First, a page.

Student assessment: Collecting the evidence - SmartBlogs on Education 1.7.2015

“Too many teachers are totally absorbed in the process of teaching, by which is meant the ‘delivery of information,’ and are barely concerned with the process of learning. Teaching is NOT the goal of education, learning is! … Our major concern must shift from teaching to learning to achieve our goals.”Shlomo Sharan, “Models of Cooperative Learning”

Ask the average person on the street about which types of professions require the collection of evidence and they will likely speak of law enforcement or people in the judiciary. Perhaps they will mention researchers who use findings to prove a theory or measure the impact of an intervention. Almost assuredly none will associate it with education.

However, good educators know that evidence gathering is a central component of their craft. Perhaps they don’t use the term “evidence” to describe what they search for, preferring instead “testing” or other assessment-related jargon. Regardless, we know that evidence is necessary to determine the answer to a most fundamental question: “Did they learn what I taught?”

There is, unfortunately, a gap (sometimes quite sizable) between teaching and learning. We cannot simply port information from our mouths and minds into our students’ brains. Instead, we are required to figure out how best to organize and deliver content in a way that allows for the most complete transference, with deep processing and strong retention. As we do this, we have to consider such factors as student readiness, interest and learning style. We also need to think about certain variables that we cannot control, like our students’ lives at home and social relationships. These factors sit on top of the primary task of content delivery and our need to assess what they have or have not learned.

Assessment is one of the most important components of education, but not just in the summative or even intermediate sense of the term. Teachers ought to be assessing on a regular basis — what is commonly called formative assessment — in order to ensure that the students are grasping the content and are able to demonstrate their mastery in some fashion. Whether they use quick, simple checks for understanding, such as choral response or head nodding, or something a bit more elaborate (like having students complete a one minute paper or graphic organizer), teachers need to be collecting regular evidence of student learning before simply moving forward. And if the feedback demonstrates confusion, then a re-teaching (partial or full, to some or all students) is in order.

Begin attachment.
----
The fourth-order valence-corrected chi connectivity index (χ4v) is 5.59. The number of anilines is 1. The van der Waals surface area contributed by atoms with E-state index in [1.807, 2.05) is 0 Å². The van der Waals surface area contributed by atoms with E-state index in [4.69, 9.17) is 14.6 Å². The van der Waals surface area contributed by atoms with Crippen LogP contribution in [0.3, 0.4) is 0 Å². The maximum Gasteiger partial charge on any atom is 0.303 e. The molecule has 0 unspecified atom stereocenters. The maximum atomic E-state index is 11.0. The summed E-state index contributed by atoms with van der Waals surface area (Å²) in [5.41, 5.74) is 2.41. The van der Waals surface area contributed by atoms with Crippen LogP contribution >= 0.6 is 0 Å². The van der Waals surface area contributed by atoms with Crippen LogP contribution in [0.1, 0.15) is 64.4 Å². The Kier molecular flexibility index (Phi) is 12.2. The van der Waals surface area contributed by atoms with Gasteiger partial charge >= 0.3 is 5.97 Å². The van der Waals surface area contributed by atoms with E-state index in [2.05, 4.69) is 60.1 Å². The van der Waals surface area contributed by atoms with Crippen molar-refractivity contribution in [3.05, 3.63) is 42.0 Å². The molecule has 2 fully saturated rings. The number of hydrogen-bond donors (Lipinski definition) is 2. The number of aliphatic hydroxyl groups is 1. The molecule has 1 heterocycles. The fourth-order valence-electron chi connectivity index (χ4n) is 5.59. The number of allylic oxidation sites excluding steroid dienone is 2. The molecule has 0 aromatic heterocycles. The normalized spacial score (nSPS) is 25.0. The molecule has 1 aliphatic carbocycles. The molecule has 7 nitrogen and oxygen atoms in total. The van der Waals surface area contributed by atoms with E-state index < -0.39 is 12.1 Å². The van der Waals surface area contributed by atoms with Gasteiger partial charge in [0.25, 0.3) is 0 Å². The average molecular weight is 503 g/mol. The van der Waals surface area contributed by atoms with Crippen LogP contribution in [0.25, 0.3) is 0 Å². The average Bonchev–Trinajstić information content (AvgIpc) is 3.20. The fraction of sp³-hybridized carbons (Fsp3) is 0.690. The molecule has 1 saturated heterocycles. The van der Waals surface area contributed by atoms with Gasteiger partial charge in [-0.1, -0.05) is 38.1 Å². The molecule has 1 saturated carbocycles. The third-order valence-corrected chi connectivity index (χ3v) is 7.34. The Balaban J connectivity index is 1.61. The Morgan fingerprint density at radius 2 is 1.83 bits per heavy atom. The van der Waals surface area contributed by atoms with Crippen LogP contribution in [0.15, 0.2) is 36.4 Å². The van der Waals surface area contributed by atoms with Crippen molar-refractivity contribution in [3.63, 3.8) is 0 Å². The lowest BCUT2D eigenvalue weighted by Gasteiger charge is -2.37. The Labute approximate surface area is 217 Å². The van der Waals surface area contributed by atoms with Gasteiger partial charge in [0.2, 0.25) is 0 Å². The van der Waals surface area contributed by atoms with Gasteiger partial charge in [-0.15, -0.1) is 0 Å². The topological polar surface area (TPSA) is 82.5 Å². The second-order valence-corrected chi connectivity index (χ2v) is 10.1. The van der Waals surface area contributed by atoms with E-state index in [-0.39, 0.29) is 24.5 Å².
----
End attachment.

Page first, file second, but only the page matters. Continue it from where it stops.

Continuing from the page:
Let’s be honest. For most teachers assessment is the least enjoyable part of the job (faculty meetings and report cards notwithstanding). We would all rather be teaching, engaging and facilitating learning rather than go through the assessment process, particularly the grading component. But we need to remember that if we don’t assess frequently then we cannot really know if we are achieving our goals and making the desired impact. This may very well mean moving forward despite not having all (perhaps even most) of your students on board.

The good news is that formative assessment is not labor intensive. Often it can be completed in seconds without any work on the teacher’s part. (“All right, class. If what I just said is correct, indicate that by making a “c” with your hand. If it was not correct, show that with an “i.”) The key is being committed to soliciting ongoing feedback and then being willing to analyze it and use it correctly, even if that means adjusting your lesson and unit plans as a result.

I believe that tests and other larger assessments should almost be perfunctory. Every teacher, in my opinion, should have a strong sense of how a child will perform on the test based on one or more weeks’ worth of collected evidence. If we enter the testing process without the ability to predict, on average, how each child will perform within the range of one grade (A to B, B to C), then I think that we’re really not in sufficient touch with each student.

We all know that the goal of education is learning, not teaching. We cannot simply “cover ground” and let that suffice in our minds. While we may not see ourselves as evidence-collectors first and foremost, we do need to keep this task on the forefront of our minds to ensure that we deliver the kind of education that our students deserve.